Since I began my studies in the Early Years, I have often wondered how mixed age groups worked in practice. The Montessori method stresses that multi-age groups can be of benefit to all children. Our curriculum has always been tailored to the individual child anyway and so we became quite excited by the possibilities presented by having mixed age pods when we reopened.
We provide learning opportunities for children around each child’s interests and abilities. This often means adapting the environment to develop these further. Often the child we design around will engage, sometimes not but there is nearly always a ripple effect. Once one child shows an interest, others will follow while others are pulled towards a different space or opportunity. Some create their own areas of interest.
It has been humbling to see quite young children engaging in opportunities which we may not have offered because of their complexity without the mixed-age grouping. One of our 11-month-old children has recently mastered the art of threading for example. Some of the younger children seem to be using language more with their older playmates than with their peers or adults in the setting.
It is wonderful to see children take on a leadership role with a younger child, an opportunity they might not yet have had the confidence to go with within their own peer group. Older children have become teachers. They refine their skills as they analyse them to break them down to show a younger child.
The trust a younger child shows a slightly older child is quite beautiful. We recently had a child who was upset. The educator was trying her best to comfort him, but the crying continued. A 4-year-old approached the younger child. Crouching down to the younger child the 4-year-old said, “Will I show you the water?” A piece of magic happened at that moment. The younger child stopped crying, stood out of the educator’s lap and walked hand in hand with the 4-year-old to the water table.
The mixed-age groups have facilitated siblings being together. How wonderful it is to watch the confidence of a child who knows his brother/ sister is close by. Some of our siblings are newcomers to the creche. The difference in challenges of settling a child with or without a sibling while they acclimatise to their new environment has been amazing. Obviously not everyone has a brother or sister but those that have should in my opinion definitely be cared for within the same environment.
New children settling in:
New children coming into the service has always been a challenge. It wasn’t one we had to face immediately on reopening. For us, July and August were about getting used to the post COVID-19 system. Set arrival and collection times and communicating with parents in different ways were our biggest challenges then.
However, in September this changed. We had new children coming in this month and understandably all the adults were anxious about how we would approach this. We recognise the risk of infection through COVID-19 as well as the need to protect each child’s well-being. First, we looked at our COVID-19 policy and added a provision for new children settling. It reads:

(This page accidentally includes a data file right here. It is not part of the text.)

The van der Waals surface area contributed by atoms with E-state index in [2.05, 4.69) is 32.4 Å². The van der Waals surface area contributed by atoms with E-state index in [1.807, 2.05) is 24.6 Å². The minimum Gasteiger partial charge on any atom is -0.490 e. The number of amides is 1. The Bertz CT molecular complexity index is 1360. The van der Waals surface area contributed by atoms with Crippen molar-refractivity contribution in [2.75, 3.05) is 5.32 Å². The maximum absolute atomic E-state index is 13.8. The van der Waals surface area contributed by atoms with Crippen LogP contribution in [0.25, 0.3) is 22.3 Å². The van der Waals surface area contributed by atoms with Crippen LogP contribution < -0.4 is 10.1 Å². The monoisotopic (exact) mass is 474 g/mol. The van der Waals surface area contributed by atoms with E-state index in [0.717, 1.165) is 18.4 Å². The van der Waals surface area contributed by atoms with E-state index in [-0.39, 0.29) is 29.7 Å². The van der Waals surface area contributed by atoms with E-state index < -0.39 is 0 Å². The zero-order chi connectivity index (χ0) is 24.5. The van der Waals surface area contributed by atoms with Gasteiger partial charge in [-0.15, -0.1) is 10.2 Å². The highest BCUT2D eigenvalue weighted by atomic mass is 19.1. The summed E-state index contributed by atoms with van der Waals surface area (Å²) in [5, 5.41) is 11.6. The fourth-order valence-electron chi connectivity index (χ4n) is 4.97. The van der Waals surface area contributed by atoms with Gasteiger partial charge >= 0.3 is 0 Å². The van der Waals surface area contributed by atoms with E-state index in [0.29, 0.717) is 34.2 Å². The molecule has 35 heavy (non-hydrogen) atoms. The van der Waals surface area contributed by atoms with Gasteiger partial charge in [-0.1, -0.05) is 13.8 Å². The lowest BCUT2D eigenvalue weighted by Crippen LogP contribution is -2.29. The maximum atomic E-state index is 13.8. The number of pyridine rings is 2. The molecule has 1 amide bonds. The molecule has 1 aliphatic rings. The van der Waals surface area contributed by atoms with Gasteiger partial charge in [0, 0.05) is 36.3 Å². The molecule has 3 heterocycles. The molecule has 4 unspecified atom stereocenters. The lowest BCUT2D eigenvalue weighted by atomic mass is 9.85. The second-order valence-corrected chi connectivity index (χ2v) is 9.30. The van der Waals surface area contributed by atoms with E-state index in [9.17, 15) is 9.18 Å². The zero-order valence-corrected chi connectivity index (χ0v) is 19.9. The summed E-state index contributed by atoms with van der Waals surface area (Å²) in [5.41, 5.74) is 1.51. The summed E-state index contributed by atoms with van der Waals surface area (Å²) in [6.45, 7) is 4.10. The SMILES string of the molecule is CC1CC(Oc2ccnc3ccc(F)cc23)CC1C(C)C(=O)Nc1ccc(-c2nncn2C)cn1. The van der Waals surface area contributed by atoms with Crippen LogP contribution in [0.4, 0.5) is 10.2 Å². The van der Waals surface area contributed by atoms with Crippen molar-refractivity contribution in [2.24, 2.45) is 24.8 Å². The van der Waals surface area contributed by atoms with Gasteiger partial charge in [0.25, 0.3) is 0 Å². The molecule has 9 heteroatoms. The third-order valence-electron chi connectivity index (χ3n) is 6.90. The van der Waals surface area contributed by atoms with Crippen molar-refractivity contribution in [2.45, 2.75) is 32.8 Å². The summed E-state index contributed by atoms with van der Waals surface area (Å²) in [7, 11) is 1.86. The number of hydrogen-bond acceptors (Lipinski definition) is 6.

“Settling Period: When a new child joins the creche every effort will be made to minimise transmission risks while taking the child’s emotional well-being into account. It is expected that these will be individual to each child’s needs and will be documented on the child’s record.”
In practice, we offer each child settling in the week before they are due to start – just like pre COVID-19. The child attends for 2 hours each day with the aim of building positive associations with our environment, educators and children. One parent is invited into the setting because we feel this is of utmost importance to the child’s well-being. Of course, we want to minimise the transmission risk. Here are some steps we have taken with families to date:
- We documented parent’s attendance including date, time in and time out.
- We asked the parent to wear a face covering.
- We asked the parent to wash/ sanitise their hands on entry.
- Where possible the parent sits in the outdoor environment. Where this is not possible an indoor area was made for the parent. We marked a large box on the floor with tape. The box is always in a well-ventilated position. This is the parent’s area where they hold/ comfort/ play with their child. When the child is ready, they move back and forth from the security of their parent supported by our educators.
- The parent as far as practical maintains a 2-metre distance from staff and other children.
- When the parent is comfortable that their child is ready, they leave. (In general, a much quicker process for children who had older siblings already attending.)
Post COVID-19 has certainly been and carries on being a learning experience. However, we continue to dream big, work hard, stay focused and give thanks for all the good people who surround us.
To finish up I’ll leave you with a Facebook quote which tells of an old debate in Early Years Education:
“Which is more important,” asked Big Panda, “the journey or the destination?”
“The company,” said Tiny Dragon.
Sarah Twohig is Manager at Crawford Childcare in Glanmire, Co. Cork. Sarah began her career in Early Years Education after her own children started school. Returning to education after a break, she studied Early Years at FETAC level 5 and continued to complete a HETAC Level 8 in Early Childhood Studies and LINC. Sarah joined Crawford Childcare in 2010. Her areas of interest in the early years include the benefits of outdoor play, supporting children’s social competence and inclusion.